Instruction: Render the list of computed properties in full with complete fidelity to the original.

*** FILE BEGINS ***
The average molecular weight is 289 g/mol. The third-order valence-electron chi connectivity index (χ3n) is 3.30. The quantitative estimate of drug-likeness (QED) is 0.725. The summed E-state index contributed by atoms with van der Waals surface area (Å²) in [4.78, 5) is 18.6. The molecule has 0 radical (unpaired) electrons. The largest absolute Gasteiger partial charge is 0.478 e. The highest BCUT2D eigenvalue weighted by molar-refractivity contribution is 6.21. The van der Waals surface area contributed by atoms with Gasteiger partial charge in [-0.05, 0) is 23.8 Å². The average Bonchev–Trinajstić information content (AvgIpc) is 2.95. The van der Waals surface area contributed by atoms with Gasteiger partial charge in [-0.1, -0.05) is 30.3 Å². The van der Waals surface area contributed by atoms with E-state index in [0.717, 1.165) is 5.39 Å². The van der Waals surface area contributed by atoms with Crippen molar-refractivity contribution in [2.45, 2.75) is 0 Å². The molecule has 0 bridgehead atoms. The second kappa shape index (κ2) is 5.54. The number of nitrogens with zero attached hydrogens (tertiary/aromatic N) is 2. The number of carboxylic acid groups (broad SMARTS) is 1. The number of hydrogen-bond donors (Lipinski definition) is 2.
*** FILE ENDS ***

The average molecular weight is 289 g/mol. The third-order valence-electron chi connectivity index (χ3n) is 3.30. The quantitative estimate of drug-likeness (QED) is 0.725. The summed E-state index contributed by atoms with van der Waals surface area (Å²) in [4.78, 5) is 18.6. The molecule has 0 radical (unpaired) electrons. The largest absolute Gasteiger partial charge is 0.478 e. The highest BCUT2D eigenvalue weighted by molar-refractivity contribution is 6.21. The van der Waals surface area contributed by atoms with Gasteiger partial charge in [-0.05, 0) is 23.8 Å². The average Bonchev–Trinajstić information content (AvgIpc) is 2.95. The van der Waals surface area contributed by atoms with Gasteiger partial charge in [-0.1, -0.05) is 30.3 Å². The van der Waals surface area contributed by atoms with E-state index in [0.717, 1.165) is 5.39 Å². The van der Waals surface area contributed by atoms with Crippen molar-refractivity contribution in [2.45, 2.75) is 0 Å². The molecule has 0 bridgehead atoms. The second kappa shape index (κ2) is 5.54. The number of nitrogens with zero attached hydrogens (tertiary/aromatic N) is 2. The number of carboxylic acid groups (broad SMARTS) is 1. The number of hydrogen-bond donors (Lipinski definition) is 2.